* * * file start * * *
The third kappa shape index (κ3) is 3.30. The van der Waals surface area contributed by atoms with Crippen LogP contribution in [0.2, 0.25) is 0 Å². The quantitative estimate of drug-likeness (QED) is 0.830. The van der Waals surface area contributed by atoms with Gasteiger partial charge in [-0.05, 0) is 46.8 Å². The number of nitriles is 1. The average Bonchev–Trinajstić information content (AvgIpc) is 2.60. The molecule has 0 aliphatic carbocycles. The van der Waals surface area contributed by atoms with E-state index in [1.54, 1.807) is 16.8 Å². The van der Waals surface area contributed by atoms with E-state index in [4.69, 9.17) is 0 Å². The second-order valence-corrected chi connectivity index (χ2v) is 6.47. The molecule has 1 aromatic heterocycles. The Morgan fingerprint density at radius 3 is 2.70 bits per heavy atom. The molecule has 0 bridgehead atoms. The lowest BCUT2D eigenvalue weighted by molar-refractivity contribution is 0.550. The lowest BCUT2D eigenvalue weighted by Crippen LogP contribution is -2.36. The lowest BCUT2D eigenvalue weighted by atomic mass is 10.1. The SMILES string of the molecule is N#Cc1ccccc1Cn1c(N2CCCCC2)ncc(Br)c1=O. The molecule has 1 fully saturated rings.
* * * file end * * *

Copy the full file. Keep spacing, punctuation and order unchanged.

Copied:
The third kappa shape index (κ3) is 3.30. The van der Waals surface area contributed by atoms with Crippen LogP contribution in [0.2, 0.25) is 0 Å². The quantitative estimate of drug-likeness (QED) is 0.830. The van der Waals surface area contributed by atoms with Gasteiger partial charge in [-0.05, 0) is 46.8 Å². The number of nitriles is 1. The average Bonchev–Trinajstić information content (AvgIpc) is 2.60. The molecule has 0 aliphatic carbocycles. The van der Waals surface area contributed by atoms with E-state index in [1.54, 1.807) is 16.8 Å². The van der Waals surface area contributed by atoms with E-state index in [4.69, 9.17) is 0 Å². The second-order valence-corrected chi connectivity index (χ2v) is 6.47. The molecule has 1 aromatic heterocycles. The Morgan fingerprint density at radius 3 is 2.70 bits per heavy atom. The molecule has 0 bridgehead atoms. The lowest BCUT2D eigenvalue weighted by molar-refractivity contribution is 0.550. The lowest BCUT2D eigenvalue weighted by Crippen LogP contribution is -2.36. The lowest BCUT2D eigenvalue weighted by atomic mass is 10.1. The SMILES string of the molecule is N#Cc1ccccc1Cn1c(N2CCCCC2)ncc(Br)c1=O. The molecule has 1 fully saturated rings.